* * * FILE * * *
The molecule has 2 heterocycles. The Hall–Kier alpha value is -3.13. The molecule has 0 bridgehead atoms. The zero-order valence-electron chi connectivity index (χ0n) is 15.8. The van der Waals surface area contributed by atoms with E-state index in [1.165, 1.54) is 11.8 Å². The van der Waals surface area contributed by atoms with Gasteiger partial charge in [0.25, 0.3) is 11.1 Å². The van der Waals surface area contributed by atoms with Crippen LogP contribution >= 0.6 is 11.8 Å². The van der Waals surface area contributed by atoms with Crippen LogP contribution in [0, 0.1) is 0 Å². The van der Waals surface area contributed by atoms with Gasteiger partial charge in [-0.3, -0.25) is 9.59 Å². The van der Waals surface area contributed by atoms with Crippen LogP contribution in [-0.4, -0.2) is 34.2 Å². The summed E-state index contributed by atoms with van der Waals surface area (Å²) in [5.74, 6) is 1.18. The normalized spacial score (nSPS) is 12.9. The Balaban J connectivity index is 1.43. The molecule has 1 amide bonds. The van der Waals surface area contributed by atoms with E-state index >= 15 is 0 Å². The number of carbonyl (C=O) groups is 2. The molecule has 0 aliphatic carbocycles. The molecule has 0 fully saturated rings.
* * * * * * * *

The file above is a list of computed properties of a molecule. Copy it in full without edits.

The molecule has 2 heterocycles. The Hall–Kier alpha value is -3.13. The molecule has 0 bridgehead atoms. The zero-order valence-electron chi connectivity index (χ0n) is 15.8. The van der Waals surface area contributed by atoms with E-state index in [1.165, 1.54) is 11.8 Å². The van der Waals surface area contributed by atoms with Gasteiger partial charge in [0.25, 0.3) is 11.1 Å². The van der Waals surface area contributed by atoms with Crippen LogP contribution >= 0.6 is 11.8 Å². The van der Waals surface area contributed by atoms with Crippen LogP contribution in [0, 0.1) is 0 Å². The van der Waals surface area contributed by atoms with Gasteiger partial charge in [-0.3, -0.25) is 9.59 Å². The van der Waals surface area contributed by atoms with Crippen LogP contribution in [-0.4, -0.2) is 34.2 Å². The summed E-state index contributed by atoms with van der Waals surface area (Å²) in [5.74, 6) is 1.18. The normalized spacial score (nSPS) is 12.9. The Balaban J connectivity index is 1.43. The molecule has 1 amide bonds. The van der Waals surface area contributed by atoms with E-state index >= 15 is 0 Å². The number of carbonyl (C=O) groups is 2. The molecule has 0 aliphatic carbocycles. The molecule has 0 fully saturated rings.